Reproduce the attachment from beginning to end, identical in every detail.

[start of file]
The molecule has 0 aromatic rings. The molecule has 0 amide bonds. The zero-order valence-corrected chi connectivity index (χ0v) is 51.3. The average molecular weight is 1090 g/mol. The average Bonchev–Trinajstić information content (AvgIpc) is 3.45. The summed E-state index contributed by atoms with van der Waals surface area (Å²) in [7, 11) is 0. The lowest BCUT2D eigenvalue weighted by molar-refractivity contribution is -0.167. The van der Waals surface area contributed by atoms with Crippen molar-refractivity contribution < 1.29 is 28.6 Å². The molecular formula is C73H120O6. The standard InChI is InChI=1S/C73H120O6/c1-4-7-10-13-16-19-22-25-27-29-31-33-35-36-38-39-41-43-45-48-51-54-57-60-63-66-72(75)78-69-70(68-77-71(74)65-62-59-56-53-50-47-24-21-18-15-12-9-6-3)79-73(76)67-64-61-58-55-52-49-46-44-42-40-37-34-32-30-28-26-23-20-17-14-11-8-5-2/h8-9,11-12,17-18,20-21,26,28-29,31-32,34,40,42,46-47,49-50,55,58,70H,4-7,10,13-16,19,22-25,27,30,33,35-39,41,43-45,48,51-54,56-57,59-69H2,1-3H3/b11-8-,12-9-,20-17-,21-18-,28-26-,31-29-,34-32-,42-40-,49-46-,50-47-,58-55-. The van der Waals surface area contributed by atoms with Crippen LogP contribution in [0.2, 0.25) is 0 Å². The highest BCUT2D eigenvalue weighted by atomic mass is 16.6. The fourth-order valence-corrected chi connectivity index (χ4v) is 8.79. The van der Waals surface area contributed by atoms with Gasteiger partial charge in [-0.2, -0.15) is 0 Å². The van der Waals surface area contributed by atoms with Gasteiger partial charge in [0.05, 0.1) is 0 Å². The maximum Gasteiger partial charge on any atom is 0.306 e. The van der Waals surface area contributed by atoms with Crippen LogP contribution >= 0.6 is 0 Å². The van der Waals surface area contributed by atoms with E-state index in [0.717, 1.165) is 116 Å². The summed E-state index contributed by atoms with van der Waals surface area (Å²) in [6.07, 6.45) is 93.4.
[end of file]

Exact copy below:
The molecule has 0 aromatic rings. The molecule has 0 amide bonds. The zero-order valence-corrected chi connectivity index (χ0v) is 51.3. The average molecular weight is 1090 g/mol. The average Bonchev–Trinajstić information content (AvgIpc) is 3.45. The summed E-state index contributed by atoms with van der Waals surface area (Å²) in [7, 11) is 0. The lowest BCUT2D eigenvalue weighted by molar-refractivity contribution is -0.167. The van der Waals surface area contributed by atoms with Crippen molar-refractivity contribution < 1.29 is 28.6 Å². The molecular formula is C73H120O6. The standard InChI is InChI=1S/C73H120O6/c1-4-7-10-13-16-19-22-25-27-29-31-33-35-36-38-39-41-43-45-48-51-54-57-60-63-66-72(75)78-69-70(68-77-71(74)65-62-59-56-53-50-47-24-21-18-15-12-9-6-3)79-73(76)67-64-61-58-55-52-49-46-44-42-40-37-34-32-30-28-26-23-20-17-14-11-8-5-2/h8-9,11-12,17-18,20-21,26,28-29,31-32,34,40,42,46-47,49-50,55,58,70H,4-7,10,13-16,19,22-25,27,30,33,35-39,41,43-45,48,51-54,56-57,59-69H2,1-3H3/b11-8-,12-9-,20-17-,21-18-,28-26-,31-29-,34-32-,42-40-,49-46-,50-47-,58-55-. The van der Waals surface area contributed by atoms with Crippen LogP contribution in [0.2, 0.25) is 0 Å². The highest BCUT2D eigenvalue weighted by atomic mass is 16.6. The fourth-order valence-corrected chi connectivity index (χ4v) is 8.79. The van der Waals surface area contributed by atoms with Gasteiger partial charge in [-0.2, -0.15) is 0 Å². The van der Waals surface area contributed by atoms with Gasteiger partial charge in [0.05, 0.1) is 0 Å². The maximum Gasteiger partial charge on any atom is 0.306 e. The van der Waals surface area contributed by atoms with Crippen LogP contribution >= 0.6 is 0 Å². The van der Waals surface area contributed by atoms with E-state index in [0.717, 1.165) is 116 Å². The summed E-state index contributed by atoms with van der Waals surface area (Å²) in [6.07, 6.45) is 93.4.